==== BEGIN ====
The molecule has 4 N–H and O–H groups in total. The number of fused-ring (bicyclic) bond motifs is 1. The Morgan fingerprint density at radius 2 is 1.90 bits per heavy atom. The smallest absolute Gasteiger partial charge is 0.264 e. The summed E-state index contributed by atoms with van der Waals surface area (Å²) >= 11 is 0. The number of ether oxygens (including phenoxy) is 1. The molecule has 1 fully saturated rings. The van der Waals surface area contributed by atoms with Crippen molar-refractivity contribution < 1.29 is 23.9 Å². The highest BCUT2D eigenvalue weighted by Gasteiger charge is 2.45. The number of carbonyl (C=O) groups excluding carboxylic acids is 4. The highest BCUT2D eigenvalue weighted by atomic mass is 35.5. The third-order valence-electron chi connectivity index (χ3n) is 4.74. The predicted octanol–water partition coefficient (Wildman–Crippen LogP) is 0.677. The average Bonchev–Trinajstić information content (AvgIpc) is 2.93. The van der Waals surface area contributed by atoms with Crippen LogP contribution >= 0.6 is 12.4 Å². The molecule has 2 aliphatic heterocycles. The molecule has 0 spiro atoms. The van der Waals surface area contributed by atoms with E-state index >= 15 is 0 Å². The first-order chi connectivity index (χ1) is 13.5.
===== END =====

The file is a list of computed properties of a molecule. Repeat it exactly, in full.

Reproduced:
The molecule has 4 N–H and O–H groups in total. The number of fused-ring (bicyclic) bond motifs is 1. The Morgan fingerprint density at radius 2 is 1.90 bits per heavy atom. The smallest absolute Gasteiger partial charge is 0.264 e. The summed E-state index contributed by atoms with van der Waals surface area (Å²) >= 11 is 0. The number of ether oxygens (including phenoxy) is 1. The molecule has 1 fully saturated rings. The van der Waals surface area contributed by atoms with Crippen molar-refractivity contribution < 1.29 is 23.9 Å². The highest BCUT2D eigenvalue weighted by Gasteiger charge is 2.45. The number of carbonyl (C=O) groups excluding carboxylic acids is 4. The highest BCUT2D eigenvalue weighted by atomic mass is 35.5. The third-order valence-electron chi connectivity index (χ3n) is 4.74. The predicted octanol–water partition coefficient (Wildman–Crippen LogP) is 0.677. The average Bonchev–Trinajstić information content (AvgIpc) is 2.93. The van der Waals surface area contributed by atoms with Crippen LogP contribution >= 0.6 is 12.4 Å². The molecule has 2 aliphatic heterocycles. The molecule has 0 spiro atoms. The van der Waals surface area contributed by atoms with E-state index >= 15 is 0 Å². The first-order chi connectivity index (χ1) is 13.5.